What would happen if Luke and Leia were barred by the slayer statue from inheriting Darth Vader’s estate, and a bequest to any of the other people we discussed above failed for the reasons we discussed? Darth Vader’s wife and mother both predeceased him, and he left no other maternal or paternal kindred that I know of in the canonical Star Wars universe.
Virginia Code 64.2-200 provides that where a decedent leaves no surviving paternal kindred or maternal kindred, then his whole estate passes “to the kindred of the decedent’s most recent spouse, if any, provided that the decedent and the spouse were married at the time of the spouse’s death.” Vader’s most recent spouse was Padme, and they were certainly married at the time of her death. Accordingly, if Luke and Leia were both barred from inheriting Vader’s estate, then his estate would pass to Padme’s family.
This would be a fitting result on several levels: while we can only speculate (as we didn’t see any mention of Padme’s family after Episode 3), based upon what we know about the family, it would have almost certainly despised the Empire. With Vader’s redemption right before his death, he likely would have wanted his wealth to end up in the hands of someone not affiliated with the Empire. Also, the entire Clone Wars, the fall of the Republic, and the Galactic Empire, were all a result of the invasion of Naboo that was engineered by Darth Sidious at the beginning of Episode 1. Therefore, it would be especially fitting that upon Vader’s passing at the end of Episode 6, his wealth would go full circle, and pass to the Naboo-based family of Padme.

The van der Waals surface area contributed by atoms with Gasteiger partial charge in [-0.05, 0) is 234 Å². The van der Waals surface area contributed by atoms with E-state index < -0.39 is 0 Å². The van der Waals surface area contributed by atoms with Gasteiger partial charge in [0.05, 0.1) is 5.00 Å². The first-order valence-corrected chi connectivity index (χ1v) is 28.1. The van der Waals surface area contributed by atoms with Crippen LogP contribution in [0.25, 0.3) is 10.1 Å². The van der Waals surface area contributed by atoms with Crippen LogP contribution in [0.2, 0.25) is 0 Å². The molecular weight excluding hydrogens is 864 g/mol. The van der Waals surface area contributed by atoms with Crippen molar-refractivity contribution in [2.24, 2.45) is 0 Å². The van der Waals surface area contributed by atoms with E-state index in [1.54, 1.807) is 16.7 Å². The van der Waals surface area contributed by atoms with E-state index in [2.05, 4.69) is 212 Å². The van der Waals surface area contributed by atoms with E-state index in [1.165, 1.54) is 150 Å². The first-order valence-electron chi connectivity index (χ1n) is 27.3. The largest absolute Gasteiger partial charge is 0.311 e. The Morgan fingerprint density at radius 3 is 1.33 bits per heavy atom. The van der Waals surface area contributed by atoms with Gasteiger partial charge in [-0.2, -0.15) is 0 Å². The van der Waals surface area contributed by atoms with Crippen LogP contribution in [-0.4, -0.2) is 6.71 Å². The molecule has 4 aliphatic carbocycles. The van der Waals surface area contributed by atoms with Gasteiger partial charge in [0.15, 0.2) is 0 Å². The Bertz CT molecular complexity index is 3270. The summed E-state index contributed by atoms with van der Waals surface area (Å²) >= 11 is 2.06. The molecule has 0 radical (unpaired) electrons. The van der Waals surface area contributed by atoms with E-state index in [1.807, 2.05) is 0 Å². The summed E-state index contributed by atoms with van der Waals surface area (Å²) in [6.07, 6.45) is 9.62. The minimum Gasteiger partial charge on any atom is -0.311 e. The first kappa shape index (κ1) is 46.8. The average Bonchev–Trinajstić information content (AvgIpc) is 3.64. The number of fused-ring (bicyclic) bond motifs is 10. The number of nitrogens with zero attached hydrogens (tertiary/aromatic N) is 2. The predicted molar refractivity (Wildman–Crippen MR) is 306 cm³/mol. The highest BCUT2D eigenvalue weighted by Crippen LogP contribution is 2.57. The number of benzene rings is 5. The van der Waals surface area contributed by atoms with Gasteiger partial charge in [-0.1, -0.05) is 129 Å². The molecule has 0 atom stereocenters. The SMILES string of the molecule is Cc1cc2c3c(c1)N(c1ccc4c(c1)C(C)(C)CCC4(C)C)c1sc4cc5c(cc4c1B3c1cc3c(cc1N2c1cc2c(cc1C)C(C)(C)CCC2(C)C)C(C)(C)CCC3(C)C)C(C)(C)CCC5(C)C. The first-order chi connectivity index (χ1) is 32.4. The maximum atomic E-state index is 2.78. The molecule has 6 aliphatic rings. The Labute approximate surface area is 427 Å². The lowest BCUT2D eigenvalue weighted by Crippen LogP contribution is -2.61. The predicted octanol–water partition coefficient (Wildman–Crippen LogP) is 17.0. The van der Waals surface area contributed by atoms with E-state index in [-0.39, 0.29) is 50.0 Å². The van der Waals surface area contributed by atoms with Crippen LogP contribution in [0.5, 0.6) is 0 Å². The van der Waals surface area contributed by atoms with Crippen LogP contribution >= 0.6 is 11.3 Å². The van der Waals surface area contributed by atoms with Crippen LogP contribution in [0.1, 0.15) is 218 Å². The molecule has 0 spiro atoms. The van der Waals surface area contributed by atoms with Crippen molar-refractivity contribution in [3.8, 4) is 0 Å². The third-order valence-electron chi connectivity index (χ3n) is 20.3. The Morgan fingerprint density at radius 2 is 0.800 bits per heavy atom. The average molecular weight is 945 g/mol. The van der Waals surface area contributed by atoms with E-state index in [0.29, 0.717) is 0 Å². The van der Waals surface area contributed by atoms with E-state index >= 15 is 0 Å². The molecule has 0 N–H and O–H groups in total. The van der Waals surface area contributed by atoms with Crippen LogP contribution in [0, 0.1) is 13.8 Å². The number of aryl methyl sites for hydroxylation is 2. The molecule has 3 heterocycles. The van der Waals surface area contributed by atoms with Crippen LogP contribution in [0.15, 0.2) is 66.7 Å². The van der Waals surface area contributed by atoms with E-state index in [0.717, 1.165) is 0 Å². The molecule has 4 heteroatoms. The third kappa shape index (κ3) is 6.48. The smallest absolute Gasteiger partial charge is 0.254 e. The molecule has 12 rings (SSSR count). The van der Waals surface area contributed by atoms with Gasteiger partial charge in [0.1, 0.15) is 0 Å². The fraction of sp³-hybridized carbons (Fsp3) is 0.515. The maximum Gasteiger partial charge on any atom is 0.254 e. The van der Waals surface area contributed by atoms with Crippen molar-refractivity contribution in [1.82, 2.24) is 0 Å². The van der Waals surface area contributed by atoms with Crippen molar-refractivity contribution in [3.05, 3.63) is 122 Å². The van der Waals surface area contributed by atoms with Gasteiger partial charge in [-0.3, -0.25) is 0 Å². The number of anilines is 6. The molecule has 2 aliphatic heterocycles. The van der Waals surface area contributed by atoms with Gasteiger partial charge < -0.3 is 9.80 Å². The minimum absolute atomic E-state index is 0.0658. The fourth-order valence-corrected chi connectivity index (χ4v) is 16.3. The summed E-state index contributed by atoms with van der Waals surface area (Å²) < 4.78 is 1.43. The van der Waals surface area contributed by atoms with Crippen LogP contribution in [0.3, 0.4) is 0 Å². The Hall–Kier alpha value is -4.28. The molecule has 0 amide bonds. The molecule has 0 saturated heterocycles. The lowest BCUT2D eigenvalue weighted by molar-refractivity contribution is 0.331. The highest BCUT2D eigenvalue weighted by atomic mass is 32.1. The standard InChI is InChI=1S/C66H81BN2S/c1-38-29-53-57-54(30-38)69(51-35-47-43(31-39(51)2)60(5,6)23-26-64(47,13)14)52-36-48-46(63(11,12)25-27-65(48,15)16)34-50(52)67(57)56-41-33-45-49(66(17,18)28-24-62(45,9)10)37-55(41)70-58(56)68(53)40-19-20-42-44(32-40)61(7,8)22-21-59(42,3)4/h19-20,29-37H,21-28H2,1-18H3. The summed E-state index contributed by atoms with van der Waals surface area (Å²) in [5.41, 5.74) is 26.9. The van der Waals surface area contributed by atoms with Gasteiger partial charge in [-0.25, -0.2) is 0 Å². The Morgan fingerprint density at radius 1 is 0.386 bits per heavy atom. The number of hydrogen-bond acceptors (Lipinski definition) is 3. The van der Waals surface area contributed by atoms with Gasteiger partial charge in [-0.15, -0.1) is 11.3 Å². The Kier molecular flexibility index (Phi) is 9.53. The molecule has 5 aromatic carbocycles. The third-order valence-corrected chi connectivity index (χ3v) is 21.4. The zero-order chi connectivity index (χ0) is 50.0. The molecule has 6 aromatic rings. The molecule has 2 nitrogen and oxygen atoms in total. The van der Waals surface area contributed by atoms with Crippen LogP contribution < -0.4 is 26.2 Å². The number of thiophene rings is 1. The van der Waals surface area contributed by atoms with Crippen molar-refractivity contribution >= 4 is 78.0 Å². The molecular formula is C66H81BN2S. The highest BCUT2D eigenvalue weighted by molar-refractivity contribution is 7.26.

I hope you’re not merely amused by this somewhat tongue-in-cheek discussion, but rather that you’ve learned how important proactive estate planning truly is, and how easily disputes can arise even with the best and most comprehensive planning in place. Star Wars is fiction, but the family and inheritance problems in the Star Wars universe happen in real life all too often.
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Photo Credits: dnaindia.com